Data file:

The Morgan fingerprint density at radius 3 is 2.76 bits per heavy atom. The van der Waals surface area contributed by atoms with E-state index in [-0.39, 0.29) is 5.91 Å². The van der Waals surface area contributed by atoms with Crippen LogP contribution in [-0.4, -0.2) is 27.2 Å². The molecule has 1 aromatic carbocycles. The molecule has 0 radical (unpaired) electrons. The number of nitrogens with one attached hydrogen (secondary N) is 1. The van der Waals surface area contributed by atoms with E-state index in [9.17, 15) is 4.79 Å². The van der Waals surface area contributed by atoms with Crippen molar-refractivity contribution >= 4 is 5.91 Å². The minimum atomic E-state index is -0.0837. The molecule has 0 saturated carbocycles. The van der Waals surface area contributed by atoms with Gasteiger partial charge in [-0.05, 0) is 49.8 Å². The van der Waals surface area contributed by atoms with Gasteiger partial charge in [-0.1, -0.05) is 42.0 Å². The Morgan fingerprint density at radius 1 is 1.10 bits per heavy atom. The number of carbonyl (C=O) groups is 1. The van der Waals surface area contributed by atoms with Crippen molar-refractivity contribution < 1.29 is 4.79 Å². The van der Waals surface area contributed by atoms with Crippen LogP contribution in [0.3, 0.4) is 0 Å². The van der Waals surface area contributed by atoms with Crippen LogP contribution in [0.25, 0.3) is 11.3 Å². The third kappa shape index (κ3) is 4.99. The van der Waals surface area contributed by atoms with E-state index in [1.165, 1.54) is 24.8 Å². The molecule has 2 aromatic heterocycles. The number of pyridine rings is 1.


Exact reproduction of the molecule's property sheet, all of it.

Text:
The Morgan fingerprint density at radius 3 is 2.76 bits per heavy atom. The van der Waals surface area contributed by atoms with E-state index in [-0.39, 0.29) is 5.91 Å². The van der Waals surface area contributed by atoms with Crippen LogP contribution in [-0.4, -0.2) is 27.2 Å². The molecule has 1 aromatic carbocycles. The molecule has 0 radical (unpaired) electrons. The number of nitrogens with one attached hydrogen (secondary N) is 1. The van der Waals surface area contributed by atoms with E-state index in [9.17, 15) is 4.79 Å². The van der Waals surface area contributed by atoms with Crippen molar-refractivity contribution >= 4 is 5.91 Å². The minimum atomic E-state index is -0.0837. The molecule has 0 saturated carbocycles. The van der Waals surface area contributed by atoms with Gasteiger partial charge in [-0.05, 0) is 49.8 Å². The van der Waals surface area contributed by atoms with Gasteiger partial charge in [-0.1, -0.05) is 42.0 Å². The Morgan fingerprint density at radius 1 is 1.10 bits per heavy atom. The number of carbonyl (C=O) groups is 1. The van der Waals surface area contributed by atoms with Crippen molar-refractivity contribution < 1.29 is 4.79 Å². The van der Waals surface area contributed by atoms with Crippen LogP contribution in [0.3, 0.4) is 0 Å². The van der Waals surface area contributed by atoms with Crippen LogP contribution in [0.25, 0.3) is 11.3 Å². The third kappa shape index (κ3) is 4.99. The van der Waals surface area contributed by atoms with E-state index in [1.165, 1.54) is 24.8 Å². The molecule has 2 aromatic heterocycles. The number of pyridine rings is 1.